The Federation of Sovereign Indigenous Nations (FSIN) is threatening legal action over a change in the Government of Saskatchewan’s rules for Indigenous hunters on provincially owned pasture land.
Saskatchewan Agriculture Minister Lyle Stewart said First Nations and Métis hunters will be restricted when it comes to when they can hunt.
“They will be allowed to hunt after the cattle come out of the pasture, with permission.”
Stewart said Indigenous hunters would need to ask whoever holds the lease to the land before hunting.
“Now they will be required to have permission of the lessees. In a community type pasture, that would likely be the pasture manager,” he explained.
The FSIN appeared to learn about the changes Wednesday from a Saskatchewan Wildlife Federation Facebook post stating all hunters would be restricted to hunting in-season on provincial pastures, with any other hunting at the discretion of the pasture manager.
The FSIN responded with a media release stating the changes outlined in the Wildlife Federation post, if accurate, would represent an attack on treaty rights.
“We will launch immediate legal action on this item if it is correct” FSIN Chief Bobby Cameron said in the release.
Cameron appeared Thursday morning on the Brent Loucks Show where he criticized the province for not informing First Nations and Métis people about the change, or doing proper consultations.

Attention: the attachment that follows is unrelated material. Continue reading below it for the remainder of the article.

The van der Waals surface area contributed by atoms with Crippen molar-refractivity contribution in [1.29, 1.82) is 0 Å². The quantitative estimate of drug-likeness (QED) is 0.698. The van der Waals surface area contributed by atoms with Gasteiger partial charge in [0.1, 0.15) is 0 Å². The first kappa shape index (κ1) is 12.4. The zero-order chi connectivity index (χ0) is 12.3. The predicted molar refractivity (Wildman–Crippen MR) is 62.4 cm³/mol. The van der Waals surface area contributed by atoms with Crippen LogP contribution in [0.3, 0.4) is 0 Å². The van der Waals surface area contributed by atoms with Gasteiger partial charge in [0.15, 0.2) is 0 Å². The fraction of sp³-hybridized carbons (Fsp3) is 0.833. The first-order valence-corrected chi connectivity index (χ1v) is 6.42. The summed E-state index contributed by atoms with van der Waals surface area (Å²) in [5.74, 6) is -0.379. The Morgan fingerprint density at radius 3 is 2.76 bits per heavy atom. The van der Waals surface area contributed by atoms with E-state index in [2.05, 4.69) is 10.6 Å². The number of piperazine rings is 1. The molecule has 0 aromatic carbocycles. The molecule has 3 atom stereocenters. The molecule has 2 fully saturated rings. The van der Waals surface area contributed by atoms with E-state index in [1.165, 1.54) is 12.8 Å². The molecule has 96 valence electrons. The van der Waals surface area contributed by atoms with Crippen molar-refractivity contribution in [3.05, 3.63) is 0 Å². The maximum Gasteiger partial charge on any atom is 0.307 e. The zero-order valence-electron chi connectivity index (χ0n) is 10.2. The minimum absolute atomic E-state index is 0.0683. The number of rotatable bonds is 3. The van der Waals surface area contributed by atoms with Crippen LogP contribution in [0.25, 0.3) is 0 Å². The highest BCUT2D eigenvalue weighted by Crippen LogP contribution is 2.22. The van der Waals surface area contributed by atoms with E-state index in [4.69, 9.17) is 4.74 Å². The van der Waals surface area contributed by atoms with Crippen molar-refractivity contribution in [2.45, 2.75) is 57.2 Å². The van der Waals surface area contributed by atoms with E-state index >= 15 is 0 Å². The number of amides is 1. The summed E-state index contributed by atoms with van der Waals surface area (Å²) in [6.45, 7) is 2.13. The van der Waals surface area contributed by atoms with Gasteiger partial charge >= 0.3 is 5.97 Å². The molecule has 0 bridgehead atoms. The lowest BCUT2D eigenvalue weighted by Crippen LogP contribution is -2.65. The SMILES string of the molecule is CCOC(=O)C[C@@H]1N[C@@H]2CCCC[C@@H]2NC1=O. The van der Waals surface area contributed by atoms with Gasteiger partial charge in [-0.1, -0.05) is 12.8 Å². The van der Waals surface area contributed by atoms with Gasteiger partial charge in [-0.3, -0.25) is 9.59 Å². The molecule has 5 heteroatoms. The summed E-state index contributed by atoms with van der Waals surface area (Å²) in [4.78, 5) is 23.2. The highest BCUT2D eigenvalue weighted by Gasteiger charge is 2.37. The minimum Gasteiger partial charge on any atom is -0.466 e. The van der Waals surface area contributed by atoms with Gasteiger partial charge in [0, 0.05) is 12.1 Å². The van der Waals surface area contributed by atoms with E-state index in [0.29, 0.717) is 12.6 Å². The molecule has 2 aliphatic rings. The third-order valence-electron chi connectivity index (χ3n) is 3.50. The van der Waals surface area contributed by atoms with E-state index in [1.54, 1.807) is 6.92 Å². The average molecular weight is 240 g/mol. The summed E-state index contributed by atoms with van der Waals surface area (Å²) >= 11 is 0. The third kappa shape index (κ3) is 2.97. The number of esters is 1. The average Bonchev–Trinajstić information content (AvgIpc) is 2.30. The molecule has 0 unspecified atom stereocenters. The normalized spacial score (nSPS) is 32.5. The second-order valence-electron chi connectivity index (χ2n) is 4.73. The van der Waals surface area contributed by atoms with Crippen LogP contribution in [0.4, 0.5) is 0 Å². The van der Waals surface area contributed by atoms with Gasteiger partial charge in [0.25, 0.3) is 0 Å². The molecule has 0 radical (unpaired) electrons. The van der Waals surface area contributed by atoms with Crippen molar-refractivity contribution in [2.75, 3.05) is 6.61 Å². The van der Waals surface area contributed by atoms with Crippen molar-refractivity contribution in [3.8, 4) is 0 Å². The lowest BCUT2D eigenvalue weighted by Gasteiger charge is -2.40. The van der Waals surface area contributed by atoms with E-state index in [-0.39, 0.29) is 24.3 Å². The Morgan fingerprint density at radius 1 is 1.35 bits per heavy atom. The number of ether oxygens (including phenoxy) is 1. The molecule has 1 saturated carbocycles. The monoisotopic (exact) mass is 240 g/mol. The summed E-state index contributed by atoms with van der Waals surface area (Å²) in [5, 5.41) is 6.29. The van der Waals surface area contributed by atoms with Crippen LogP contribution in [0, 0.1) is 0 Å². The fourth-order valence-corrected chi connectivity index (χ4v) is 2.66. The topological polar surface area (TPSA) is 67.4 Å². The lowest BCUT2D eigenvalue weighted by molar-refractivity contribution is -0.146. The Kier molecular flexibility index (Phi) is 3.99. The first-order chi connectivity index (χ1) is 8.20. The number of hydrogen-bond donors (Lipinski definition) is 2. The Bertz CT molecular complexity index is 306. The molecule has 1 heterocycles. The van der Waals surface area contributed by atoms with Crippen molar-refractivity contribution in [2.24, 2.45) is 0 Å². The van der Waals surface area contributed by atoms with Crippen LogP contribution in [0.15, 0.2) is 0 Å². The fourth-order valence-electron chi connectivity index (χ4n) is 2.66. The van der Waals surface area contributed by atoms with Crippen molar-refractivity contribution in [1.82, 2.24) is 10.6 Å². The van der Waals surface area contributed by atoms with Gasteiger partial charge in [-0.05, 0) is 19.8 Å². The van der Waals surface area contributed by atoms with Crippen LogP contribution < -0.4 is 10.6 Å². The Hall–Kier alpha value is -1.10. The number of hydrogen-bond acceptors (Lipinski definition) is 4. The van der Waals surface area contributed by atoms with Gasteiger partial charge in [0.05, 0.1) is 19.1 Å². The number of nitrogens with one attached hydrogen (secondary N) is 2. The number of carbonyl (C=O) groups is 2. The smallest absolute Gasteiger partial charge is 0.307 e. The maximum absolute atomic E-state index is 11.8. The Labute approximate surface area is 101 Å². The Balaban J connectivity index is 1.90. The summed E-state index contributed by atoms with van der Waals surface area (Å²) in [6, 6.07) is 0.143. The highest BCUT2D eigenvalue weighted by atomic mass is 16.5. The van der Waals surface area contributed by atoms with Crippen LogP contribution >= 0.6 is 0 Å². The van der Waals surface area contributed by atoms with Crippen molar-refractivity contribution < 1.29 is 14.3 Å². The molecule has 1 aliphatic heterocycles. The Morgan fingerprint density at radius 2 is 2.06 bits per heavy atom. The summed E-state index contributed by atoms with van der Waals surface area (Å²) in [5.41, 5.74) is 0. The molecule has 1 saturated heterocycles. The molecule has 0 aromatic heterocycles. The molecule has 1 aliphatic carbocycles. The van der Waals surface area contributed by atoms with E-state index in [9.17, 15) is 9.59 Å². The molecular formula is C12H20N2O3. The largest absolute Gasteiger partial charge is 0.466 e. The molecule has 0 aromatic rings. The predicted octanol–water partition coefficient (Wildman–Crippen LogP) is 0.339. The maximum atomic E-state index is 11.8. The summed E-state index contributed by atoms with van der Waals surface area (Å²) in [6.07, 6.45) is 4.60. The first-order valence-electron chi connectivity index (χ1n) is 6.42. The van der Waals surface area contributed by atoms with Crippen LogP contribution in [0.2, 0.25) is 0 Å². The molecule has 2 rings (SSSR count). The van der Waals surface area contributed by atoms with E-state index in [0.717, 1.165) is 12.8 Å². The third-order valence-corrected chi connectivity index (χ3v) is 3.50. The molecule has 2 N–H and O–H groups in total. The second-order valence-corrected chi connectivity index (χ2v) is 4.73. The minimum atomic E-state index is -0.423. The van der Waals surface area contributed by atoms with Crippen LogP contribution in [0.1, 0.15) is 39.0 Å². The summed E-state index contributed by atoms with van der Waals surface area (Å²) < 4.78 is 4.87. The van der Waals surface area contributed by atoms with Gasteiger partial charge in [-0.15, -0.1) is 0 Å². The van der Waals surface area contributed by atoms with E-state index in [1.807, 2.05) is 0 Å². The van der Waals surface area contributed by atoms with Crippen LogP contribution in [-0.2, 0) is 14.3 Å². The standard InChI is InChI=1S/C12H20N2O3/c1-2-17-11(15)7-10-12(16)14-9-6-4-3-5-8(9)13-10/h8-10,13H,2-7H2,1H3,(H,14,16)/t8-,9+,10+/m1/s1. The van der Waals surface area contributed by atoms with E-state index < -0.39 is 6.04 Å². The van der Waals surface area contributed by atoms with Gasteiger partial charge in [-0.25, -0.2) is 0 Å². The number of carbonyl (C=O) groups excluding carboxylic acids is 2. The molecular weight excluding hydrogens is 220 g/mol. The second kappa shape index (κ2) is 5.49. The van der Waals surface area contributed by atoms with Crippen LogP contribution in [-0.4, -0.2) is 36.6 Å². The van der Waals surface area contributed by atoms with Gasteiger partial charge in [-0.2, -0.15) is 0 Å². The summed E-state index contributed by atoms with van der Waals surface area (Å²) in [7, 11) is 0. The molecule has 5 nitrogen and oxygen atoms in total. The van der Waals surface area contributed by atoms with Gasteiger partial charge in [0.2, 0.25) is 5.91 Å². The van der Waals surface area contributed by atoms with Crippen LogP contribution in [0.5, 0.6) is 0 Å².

“They figure just a simple letter to some of the First Nations means ‘we’ve consulted with First Nations.’ That just shows the lack of effort, the lack of nation-building.”
Cameron said he’d first seek direction from chiefs gathered on the Whitecap Dakota First Nation for the spring session of the FSIN’s legislative assembly, but said he anticipated a court fight over the issue of hunting rights.
“Here we have a provincial government talking about reconciliation, all those fine things. Actions speak louder than words.”
Wildlife federation cites safety as reason for reversal
Around 10 a.m. Thursday, the Saskatchewan Wildlife Federation (SWF) followed up on its earlier announcement, clarifying the reversal of unlimited access for First Nations and Métis people to provincial pastures.
“Early in 2017, changes were implemented on access to public pastures to allow First Nations people access to these lands 365 days a year. Prior to this, public access was not allowed during those periods when livestock, patrons, and pasture employees would be present on those properties.”
The organization noted this usually happened between the beginning of May and end of October. All hunters were normally granted access on most pastures starting Nov. 1.
SWF stated it met with the provincial government to discuss whether the changes would allow for other opportunities, such as bow hunting, for licensed Saskatchewan hunters, and also questioned potential safety issues.
“This week, the Saskatchewan government notified the SWF that the changes implemented in 2017 would be reversed due to recognition of the overriding safety concerns,” the post stated, without providing details on those concerns.
“The SWF recognizes the constitutional rights of First Nations and Métis people. We hope that there will be further communications provided to all parties affected by these changes, and will post updates as they unfold.”